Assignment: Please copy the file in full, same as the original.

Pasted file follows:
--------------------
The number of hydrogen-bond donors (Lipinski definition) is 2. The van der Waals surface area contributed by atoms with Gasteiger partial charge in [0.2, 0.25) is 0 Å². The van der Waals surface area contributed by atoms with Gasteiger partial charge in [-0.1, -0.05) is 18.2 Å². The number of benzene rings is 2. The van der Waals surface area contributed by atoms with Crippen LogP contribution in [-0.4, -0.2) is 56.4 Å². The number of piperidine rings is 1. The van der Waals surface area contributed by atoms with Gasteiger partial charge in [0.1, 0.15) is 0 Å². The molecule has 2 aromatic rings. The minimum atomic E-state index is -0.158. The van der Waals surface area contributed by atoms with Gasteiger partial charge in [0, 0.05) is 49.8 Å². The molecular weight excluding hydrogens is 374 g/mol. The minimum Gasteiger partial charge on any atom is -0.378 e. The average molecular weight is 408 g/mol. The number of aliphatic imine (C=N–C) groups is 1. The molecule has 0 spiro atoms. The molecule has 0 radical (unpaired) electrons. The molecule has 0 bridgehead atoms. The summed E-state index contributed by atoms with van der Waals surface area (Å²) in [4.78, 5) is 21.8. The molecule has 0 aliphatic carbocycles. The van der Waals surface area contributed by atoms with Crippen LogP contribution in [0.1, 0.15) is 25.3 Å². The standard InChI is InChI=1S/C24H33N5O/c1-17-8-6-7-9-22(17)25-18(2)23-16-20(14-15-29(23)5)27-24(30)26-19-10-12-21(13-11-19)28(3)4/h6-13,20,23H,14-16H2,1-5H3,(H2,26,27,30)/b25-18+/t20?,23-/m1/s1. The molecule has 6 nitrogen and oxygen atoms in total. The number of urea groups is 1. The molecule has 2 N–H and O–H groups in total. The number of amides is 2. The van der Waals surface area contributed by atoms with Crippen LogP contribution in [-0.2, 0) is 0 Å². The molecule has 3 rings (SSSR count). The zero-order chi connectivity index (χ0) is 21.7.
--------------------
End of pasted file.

The number of hydrogen-bond donors (Lipinski definition) is 2. The van der Waals surface area contributed by atoms with Gasteiger partial charge in [0.2, 0.25) is 0 Å². The van der Waals surface area contributed by atoms with Gasteiger partial charge in [-0.1, -0.05) is 18.2 Å². The number of benzene rings is 2. The van der Waals surface area contributed by atoms with Crippen LogP contribution in [-0.4, -0.2) is 56.4 Å². The number of piperidine rings is 1. The van der Waals surface area contributed by atoms with Gasteiger partial charge in [0.1, 0.15) is 0 Å². The molecule has 2 aromatic rings. The minimum atomic E-state index is -0.158. The van der Waals surface area contributed by atoms with Gasteiger partial charge in [0, 0.05) is 49.8 Å². The molecular weight excluding hydrogens is 374 g/mol. The minimum Gasteiger partial charge on any atom is -0.378 e. The average molecular weight is 408 g/mol. The number of aliphatic imine (C=N–C) groups is 1. The molecule has 0 spiro atoms. The molecule has 0 radical (unpaired) electrons. The molecule has 0 bridgehead atoms. The summed E-state index contributed by atoms with van der Waals surface area (Å²) in [4.78, 5) is 21.8. The molecule has 0 aliphatic carbocycles. The van der Waals surface area contributed by atoms with Crippen LogP contribution in [0.1, 0.15) is 25.3 Å². The standard InChI is InChI=1S/C24H33N5O/c1-17-8-6-7-9-22(17)25-18(2)23-16-20(14-15-29(23)5)27-24(30)26-19-10-12-21(13-11-19)28(3)4/h6-13,20,23H,14-16H2,1-5H3,(H2,26,27,30)/b25-18+/t20?,23-/m1/s1. The molecule has 6 nitrogen and oxygen atoms in total. The number of urea groups is 1. The molecule has 2 N–H and O–H groups in total. The number of amides is 2. The van der Waals surface area contributed by atoms with Crippen LogP contribution in [-0.2, 0) is 0 Å². The molecule has 3 rings (SSSR count). The zero-order chi connectivity index (χ0) is 21.7.